Turkish President slams European Union’s behaviour in migrant crisis, confirms he has threatened EU leaders Turkey could say “goodbye” to refugees.
Turkish President Recep Tayyip Erdogan on Thursday threatened to send the millions of refugees in Turkey to European Union member states, as he slammed the bloc’s behaviour in the migrant crisis.
In a speech that stepped up his denunciations of Western policy in the refugee crisis, Erdogan confirmed he had threatened EU leaders at a summit meeting in November that Turkey could say “goodbye” to the refugees.
“We do not have the word ‘idiot’ written on our foreheads. We will be patient but we will do what we have to. Don’t think that the planes and the buses are there for nothing. We will do the necessary,” Erdogan told a business forum in Ankara.
Greek website euro2day.gr had earlier this week reported that at the G20 summit in Antalya in November Erdogan had angrily threatened to EU Commission president Jean Claude Juncker that Turkey could send the refugees to Europe.
The website had quoted Erdogan as telling Juncker: “We can open the doors to Greece and Bulgaria anytime and put the refugees on buses.”
“I am proud of what I said. We have defended the rights of Turkey and the refugees. And we told them (the Europeans): ‘sorry, we will open the doors and say ‘goodbye’ to the migrants’,” Erdogan said in his speech Thursday.
He also lashed out at UN calls on Turkey to take in tens of thousands of Syrian refugees fleeing regime advances in the Aleppo region, saying the United Nations has spent less than half a billion dollars in the crisis.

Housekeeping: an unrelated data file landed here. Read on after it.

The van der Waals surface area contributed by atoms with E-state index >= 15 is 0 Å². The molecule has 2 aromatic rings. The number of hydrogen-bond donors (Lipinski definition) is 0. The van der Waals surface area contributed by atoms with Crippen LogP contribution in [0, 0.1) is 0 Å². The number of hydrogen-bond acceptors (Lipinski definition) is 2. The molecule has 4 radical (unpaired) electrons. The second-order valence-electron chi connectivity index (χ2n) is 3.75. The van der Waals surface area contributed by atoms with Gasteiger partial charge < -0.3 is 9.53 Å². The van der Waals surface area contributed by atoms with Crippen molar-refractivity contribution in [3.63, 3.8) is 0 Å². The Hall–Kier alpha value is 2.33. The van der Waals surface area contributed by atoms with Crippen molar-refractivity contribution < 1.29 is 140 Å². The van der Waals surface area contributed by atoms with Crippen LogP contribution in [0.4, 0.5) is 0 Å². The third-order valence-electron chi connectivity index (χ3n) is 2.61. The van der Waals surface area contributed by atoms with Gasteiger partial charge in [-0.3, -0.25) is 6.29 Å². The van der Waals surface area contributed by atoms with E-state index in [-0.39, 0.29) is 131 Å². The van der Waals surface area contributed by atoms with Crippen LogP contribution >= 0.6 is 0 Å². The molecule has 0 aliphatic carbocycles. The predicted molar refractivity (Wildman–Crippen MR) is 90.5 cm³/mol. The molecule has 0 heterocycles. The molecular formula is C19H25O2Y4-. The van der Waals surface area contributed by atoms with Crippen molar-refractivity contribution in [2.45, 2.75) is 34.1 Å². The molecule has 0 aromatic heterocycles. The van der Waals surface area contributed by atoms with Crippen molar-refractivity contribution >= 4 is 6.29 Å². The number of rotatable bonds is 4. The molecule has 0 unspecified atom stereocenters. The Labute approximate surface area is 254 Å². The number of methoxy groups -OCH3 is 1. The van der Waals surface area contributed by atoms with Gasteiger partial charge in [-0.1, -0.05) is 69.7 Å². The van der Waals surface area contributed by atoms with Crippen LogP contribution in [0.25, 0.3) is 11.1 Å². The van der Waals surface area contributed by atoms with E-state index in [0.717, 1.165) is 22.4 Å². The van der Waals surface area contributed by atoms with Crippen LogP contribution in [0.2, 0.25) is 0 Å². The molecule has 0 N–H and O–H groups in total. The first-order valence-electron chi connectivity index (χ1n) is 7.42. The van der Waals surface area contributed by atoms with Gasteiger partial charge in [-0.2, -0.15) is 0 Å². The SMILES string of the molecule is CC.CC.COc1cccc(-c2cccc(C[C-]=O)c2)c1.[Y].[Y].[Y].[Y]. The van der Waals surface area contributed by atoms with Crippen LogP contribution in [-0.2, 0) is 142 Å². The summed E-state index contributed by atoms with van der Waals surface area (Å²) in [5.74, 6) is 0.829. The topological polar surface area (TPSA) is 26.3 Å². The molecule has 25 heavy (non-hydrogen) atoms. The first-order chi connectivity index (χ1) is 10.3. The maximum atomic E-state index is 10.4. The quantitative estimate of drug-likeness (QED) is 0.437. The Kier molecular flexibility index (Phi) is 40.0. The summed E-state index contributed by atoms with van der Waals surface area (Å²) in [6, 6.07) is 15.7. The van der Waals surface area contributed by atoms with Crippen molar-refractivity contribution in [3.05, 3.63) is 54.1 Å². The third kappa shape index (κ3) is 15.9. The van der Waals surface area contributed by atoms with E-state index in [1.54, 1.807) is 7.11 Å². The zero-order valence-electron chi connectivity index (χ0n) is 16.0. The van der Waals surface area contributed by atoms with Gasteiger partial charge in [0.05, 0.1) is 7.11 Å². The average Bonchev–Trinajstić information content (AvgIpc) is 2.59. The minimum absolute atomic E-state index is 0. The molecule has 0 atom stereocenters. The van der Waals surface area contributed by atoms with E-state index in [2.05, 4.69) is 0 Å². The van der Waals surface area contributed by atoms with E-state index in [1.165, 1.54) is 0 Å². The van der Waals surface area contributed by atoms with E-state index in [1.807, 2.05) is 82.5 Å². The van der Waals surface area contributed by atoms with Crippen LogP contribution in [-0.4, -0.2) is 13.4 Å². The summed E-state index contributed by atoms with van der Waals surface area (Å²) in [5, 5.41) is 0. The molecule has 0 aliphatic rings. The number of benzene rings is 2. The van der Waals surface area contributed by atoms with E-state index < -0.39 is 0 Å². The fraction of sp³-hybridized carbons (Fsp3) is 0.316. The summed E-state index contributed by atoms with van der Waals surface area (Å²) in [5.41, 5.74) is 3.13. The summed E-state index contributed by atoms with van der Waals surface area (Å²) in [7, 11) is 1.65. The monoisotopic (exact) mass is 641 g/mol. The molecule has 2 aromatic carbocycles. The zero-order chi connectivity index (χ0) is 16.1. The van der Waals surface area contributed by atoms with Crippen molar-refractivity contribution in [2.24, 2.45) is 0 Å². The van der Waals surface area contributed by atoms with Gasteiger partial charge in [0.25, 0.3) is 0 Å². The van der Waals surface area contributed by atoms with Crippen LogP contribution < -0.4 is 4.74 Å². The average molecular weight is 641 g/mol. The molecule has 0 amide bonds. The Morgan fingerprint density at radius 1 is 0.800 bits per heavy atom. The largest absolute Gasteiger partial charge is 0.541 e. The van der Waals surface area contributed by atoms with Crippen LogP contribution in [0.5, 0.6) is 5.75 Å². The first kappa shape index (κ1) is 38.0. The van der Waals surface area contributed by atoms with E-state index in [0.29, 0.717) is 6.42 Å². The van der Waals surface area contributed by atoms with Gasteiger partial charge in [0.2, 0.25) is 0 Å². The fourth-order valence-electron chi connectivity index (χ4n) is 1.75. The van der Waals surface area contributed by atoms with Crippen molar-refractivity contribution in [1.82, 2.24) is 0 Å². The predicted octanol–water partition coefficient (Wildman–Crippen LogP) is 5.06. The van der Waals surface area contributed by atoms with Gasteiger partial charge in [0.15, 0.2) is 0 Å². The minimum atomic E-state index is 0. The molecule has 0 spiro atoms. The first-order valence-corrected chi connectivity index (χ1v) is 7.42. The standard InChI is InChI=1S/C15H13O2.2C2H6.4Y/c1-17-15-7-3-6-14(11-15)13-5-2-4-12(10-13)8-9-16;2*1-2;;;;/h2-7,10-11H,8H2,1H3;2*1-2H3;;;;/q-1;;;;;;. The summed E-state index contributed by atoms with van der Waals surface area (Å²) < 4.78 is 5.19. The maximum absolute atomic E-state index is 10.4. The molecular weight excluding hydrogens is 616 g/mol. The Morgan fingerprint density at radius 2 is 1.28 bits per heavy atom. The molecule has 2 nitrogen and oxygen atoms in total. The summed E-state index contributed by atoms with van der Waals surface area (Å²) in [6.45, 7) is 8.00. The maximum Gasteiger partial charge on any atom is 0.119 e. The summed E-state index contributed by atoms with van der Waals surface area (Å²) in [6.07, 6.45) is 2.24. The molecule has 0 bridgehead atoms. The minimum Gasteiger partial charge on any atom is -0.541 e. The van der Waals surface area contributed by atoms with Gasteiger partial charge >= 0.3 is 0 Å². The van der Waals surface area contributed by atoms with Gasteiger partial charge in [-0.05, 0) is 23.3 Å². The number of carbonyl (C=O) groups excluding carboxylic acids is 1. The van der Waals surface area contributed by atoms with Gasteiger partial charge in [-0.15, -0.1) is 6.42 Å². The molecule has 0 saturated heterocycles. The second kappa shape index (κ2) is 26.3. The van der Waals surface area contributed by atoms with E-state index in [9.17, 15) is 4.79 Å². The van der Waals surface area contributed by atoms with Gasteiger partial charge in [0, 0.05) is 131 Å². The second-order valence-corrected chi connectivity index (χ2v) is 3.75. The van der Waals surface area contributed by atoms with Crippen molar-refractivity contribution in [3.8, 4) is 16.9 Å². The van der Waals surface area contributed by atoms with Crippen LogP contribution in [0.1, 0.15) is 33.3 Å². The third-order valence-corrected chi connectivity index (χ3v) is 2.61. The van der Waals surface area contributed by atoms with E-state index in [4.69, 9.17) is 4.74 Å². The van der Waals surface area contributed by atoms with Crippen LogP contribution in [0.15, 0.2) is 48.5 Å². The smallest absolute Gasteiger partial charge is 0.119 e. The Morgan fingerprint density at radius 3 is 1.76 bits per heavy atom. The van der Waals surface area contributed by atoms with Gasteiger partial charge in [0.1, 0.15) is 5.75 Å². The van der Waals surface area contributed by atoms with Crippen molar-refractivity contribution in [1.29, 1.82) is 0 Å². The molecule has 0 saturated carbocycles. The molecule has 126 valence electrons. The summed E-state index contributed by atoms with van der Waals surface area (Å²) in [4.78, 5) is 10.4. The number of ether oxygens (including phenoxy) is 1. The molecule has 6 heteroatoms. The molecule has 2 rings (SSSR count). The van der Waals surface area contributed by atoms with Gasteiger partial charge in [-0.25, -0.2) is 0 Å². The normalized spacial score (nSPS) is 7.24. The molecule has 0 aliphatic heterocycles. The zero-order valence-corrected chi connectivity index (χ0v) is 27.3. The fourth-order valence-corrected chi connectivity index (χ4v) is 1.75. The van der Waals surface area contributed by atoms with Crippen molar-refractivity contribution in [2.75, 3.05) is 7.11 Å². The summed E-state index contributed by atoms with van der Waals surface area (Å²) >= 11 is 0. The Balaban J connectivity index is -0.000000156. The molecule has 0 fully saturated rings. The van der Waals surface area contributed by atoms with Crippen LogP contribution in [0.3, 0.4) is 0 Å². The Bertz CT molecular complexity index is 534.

“Shame on you! Shame on you!” said Erdogan, adding that instead the United Nations could pressure its members to take in more refugees.
“The United Nations should give advice to other countries. And then we can send the refugees to these countries,” he said.
Turkey is already hosting 2.5 million refugees from Syria’s civil war and hundreds of thousands from Iraq and is increasingly bitter it has been left to shoulder the burden.
Erdogan said Turkey had already spent some nine billion dollars on hosting the refugees since Syria’s almost half decade civil war began.
The European Union has agreed to give Turkey three billion euros in financial aid for the refugees but the funds have yet to be handed to Turkey, two-and-a-half months after they were agreed.
“The three billion euros is not in our budget, where has it gone?” asked Erdogan. “It’s for refugees!”